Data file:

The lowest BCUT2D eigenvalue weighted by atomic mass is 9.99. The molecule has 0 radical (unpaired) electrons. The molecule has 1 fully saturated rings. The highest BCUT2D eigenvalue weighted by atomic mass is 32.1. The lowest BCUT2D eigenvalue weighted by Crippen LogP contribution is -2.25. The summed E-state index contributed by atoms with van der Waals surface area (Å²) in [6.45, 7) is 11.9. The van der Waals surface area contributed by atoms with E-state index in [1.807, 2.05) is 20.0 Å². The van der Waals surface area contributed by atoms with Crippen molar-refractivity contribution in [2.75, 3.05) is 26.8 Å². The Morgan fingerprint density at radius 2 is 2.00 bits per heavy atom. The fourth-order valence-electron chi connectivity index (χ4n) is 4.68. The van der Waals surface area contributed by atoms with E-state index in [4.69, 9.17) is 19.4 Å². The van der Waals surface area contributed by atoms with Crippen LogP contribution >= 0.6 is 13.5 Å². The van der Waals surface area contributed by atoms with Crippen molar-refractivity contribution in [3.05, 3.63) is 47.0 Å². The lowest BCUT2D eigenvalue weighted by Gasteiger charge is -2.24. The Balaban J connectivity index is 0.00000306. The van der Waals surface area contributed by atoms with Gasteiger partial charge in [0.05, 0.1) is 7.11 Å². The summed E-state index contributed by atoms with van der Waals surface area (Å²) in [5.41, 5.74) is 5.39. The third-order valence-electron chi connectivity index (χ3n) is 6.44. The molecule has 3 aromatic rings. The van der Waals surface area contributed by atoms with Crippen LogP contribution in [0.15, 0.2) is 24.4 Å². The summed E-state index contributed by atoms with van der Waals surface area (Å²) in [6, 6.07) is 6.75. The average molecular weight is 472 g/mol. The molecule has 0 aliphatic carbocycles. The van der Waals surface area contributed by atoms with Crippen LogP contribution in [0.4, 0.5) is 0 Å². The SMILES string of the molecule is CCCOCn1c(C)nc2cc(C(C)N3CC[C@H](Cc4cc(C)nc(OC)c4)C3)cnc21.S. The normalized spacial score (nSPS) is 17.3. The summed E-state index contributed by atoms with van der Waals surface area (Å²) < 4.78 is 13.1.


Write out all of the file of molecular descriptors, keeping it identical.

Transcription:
The lowest BCUT2D eigenvalue weighted by atomic mass is 9.99. The molecule has 0 radical (unpaired) electrons. The molecule has 1 fully saturated rings. The highest BCUT2D eigenvalue weighted by atomic mass is 32.1. The lowest BCUT2D eigenvalue weighted by Crippen LogP contribution is -2.25. The summed E-state index contributed by atoms with van der Waals surface area (Å²) in [6.45, 7) is 11.9. The van der Waals surface area contributed by atoms with E-state index in [1.807, 2.05) is 20.0 Å². The van der Waals surface area contributed by atoms with Crippen molar-refractivity contribution in [2.75, 3.05) is 26.8 Å². The Morgan fingerprint density at radius 2 is 2.00 bits per heavy atom. The fourth-order valence-electron chi connectivity index (χ4n) is 4.68. The van der Waals surface area contributed by atoms with E-state index in [4.69, 9.17) is 19.4 Å². The van der Waals surface area contributed by atoms with Crippen LogP contribution >= 0.6 is 13.5 Å². The van der Waals surface area contributed by atoms with Crippen molar-refractivity contribution in [3.05, 3.63) is 47.0 Å². The lowest BCUT2D eigenvalue weighted by Gasteiger charge is -2.24. The Balaban J connectivity index is 0.00000306. The van der Waals surface area contributed by atoms with Gasteiger partial charge in [0.05, 0.1) is 7.11 Å². The summed E-state index contributed by atoms with van der Waals surface area (Å²) in [5.41, 5.74) is 5.39. The third-order valence-electron chi connectivity index (χ3n) is 6.44. The molecule has 3 aromatic rings. The van der Waals surface area contributed by atoms with Crippen LogP contribution in [0.15, 0.2) is 24.4 Å². The summed E-state index contributed by atoms with van der Waals surface area (Å²) in [6, 6.07) is 6.75. The average molecular weight is 472 g/mol. The molecule has 0 aliphatic carbocycles. The van der Waals surface area contributed by atoms with Crippen LogP contribution in [0.4, 0.5) is 0 Å². The SMILES string of the molecule is CCCOCn1c(C)nc2cc(C(C)N3CC[C@H](Cc4cc(C)nc(OC)c4)C3)cnc21.S. The normalized spacial score (nSPS) is 17.3. The summed E-state index contributed by atoms with van der Waals surface area (Å²) < 4.78 is 13.1.